Based on Theorem 1, we can determine the structural identifiability of each parameter for the models in Fig. 1. That is, for the model in Fig. 1a, one can tell that the parameter c 34 is globally identifiable. The remaining matrices are of the same group; and the number of matrices is N M  = 6, the number of unknown parameters is N P  = 5, and N max = 5 is greater than 1. Therefore, all the unknown parameters {c 31, c 42, c 43, ω 12, ω 23} are locally identifiable. Similarly for the model in Fig. 1 bone can tell N M  = 3 and N P  = 5 so all the parameters {c 31, c 34, c 42, c 43, ω 12, ω 23} are unidentifiable.

Results and discussion

Overview of the framework

Graphical models have long been used to describe biological networks for a variety of important tasks like network structure identification. Many such quantitative analyses involve determination of unknown model parameters from experimental data, and identifiability analysis is a necessary step to perform before parameter estimation to assure the accuracy or robustness of the estimates. In particular, structural identifiability analysis can help to locate mis-specified substructures of models or improve experimental design with considering unobserved variables. A number of previous studies have proposed identifiability analysis techniques for structural equations models, with particular attention paid to specific network structures (e.g., directed acyclic graphs) or experimental conditions (e.g., without latent variables). Also, existing methods usually give an overall assessment instead of verifying the identifiability of each single parameter, and the use of symbolic computation algorithms (e.g., Gröbner basis reduction) is computationally expensive and has significantly limited the applications of these methods in more complex biological network structures and moderate to high-dimensional systems.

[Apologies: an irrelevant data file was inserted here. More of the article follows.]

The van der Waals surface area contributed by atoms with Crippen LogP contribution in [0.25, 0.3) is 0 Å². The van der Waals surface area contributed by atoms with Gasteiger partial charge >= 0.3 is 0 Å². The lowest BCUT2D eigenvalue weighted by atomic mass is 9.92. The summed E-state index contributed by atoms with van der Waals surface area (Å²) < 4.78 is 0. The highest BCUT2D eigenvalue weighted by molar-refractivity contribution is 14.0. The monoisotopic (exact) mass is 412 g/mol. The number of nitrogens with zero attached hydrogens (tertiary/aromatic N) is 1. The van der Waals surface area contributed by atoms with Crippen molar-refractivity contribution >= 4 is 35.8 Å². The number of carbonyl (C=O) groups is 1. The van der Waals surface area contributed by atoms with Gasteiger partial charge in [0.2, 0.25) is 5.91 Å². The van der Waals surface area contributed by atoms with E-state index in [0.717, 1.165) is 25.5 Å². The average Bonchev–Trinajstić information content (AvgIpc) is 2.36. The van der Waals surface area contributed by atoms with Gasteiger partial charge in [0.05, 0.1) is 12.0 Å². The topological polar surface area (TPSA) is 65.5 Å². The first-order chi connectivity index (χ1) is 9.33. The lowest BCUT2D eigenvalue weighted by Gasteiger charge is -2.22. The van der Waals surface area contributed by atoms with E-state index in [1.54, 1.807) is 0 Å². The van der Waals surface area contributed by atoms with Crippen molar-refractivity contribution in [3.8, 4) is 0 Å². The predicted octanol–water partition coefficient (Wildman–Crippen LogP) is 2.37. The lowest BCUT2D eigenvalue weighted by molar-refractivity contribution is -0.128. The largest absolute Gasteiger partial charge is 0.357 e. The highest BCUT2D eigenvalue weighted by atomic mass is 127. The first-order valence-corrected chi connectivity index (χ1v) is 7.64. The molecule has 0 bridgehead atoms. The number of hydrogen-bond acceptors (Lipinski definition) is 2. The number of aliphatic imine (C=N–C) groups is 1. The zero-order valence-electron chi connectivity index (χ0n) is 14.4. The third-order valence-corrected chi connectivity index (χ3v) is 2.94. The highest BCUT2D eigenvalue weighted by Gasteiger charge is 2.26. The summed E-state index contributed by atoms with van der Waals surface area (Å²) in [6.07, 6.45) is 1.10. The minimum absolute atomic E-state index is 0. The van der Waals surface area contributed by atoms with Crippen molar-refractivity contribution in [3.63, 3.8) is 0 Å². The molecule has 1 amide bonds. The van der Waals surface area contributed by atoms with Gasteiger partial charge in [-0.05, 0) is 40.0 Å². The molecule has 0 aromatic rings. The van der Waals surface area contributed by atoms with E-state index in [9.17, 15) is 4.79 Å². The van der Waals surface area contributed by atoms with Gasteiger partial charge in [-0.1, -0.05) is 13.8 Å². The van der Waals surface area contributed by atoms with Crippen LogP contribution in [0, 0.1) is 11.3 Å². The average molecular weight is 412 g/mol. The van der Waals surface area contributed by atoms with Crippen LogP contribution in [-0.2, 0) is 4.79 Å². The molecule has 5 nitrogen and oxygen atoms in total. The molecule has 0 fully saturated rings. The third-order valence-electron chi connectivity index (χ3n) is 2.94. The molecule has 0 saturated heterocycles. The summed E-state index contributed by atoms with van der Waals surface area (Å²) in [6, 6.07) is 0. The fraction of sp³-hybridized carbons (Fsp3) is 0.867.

In this study, we develop a novel and efficient structural identifiability analysis technique to deal with a broader range of biological networks. To the best knowledge of the authors, the proposed method makes several worthwhile progresses in comparison with the previous work. First, the covariance between two observed variables can always be calculated (e.g., sample covariance) and thus treated as known, and a symbolic equation can be generated for this covariance by considering the effects of one variable on the other propagating through the path(s) between the two nodes. We adopt the Wright’s path coefficient method [45, 46] for identifiability equation generation, which is not only more efficient than the approach of symbolic matrix inversion [34] but also can deal with cyclic networks with latent variables. Second, the computer algebra algorithms nowadays are only capable of efficiently solving nonlinear symbolic equations with a small number of variables, we propose a novel strategy to convert each symbolic equation to an identifiability matrix, and we also develop the necessary operations (e.g., row deletion) for identifiability matrix reduction without jeopardizing the equivalency of the identifiability results. Third, we present a strategy for regrouping the reduced identifiability matrices, and provide the guidelines with theoretical justification for determining parameter identifiability from the grouped matrices. The several contributions described above are in the same order of the algorithm pipeline, as depicted in Fig. 6. Finally, it should be stressed that the proposed algorithm is highly efficient because the main operations involved here are simple matrix manipulations like logical bitwise operations or matrix row deletion. For instance, it will take 0.3 to 4.5 s on a modern desktop computer to obtain the identifiability analysis results for a SEM with 4 nodes, 3 directed edges and 3 undirected edges using the computer algebra method [34]; however, it will only take several milliseconds or less to reach the conclusions using the method proposed in this study as binary matrix operations are extremely efficient. It should be mentioned that many existing methods cannot be directly compared with the proposed method because they are not designed for static SEMs or they necessarily require human intervention. For example, DAISY has been proposed for determining parameter identifiability of ODE models [48]; and the method of identifiability tableaus [49] is based on Jacobian matrix that involves partial derivatives, while our method is based on a system of polynomial equations and does not require the calculation of derivatives.
Fig. 6

Illustration of the whole process of identifiability analysis: a Flowchart; b A simple example

Verification using benchmark models

In order to verify the validity of the proposed method, we have collected a number of benchmark models available in public literature to check whether the identifiability results obtained using our method are consistent with those obtained by other existing methods. Since these existing models do not contain any latent variable, we also consider a model with latent variables at the end of this section to show the capacity of our method.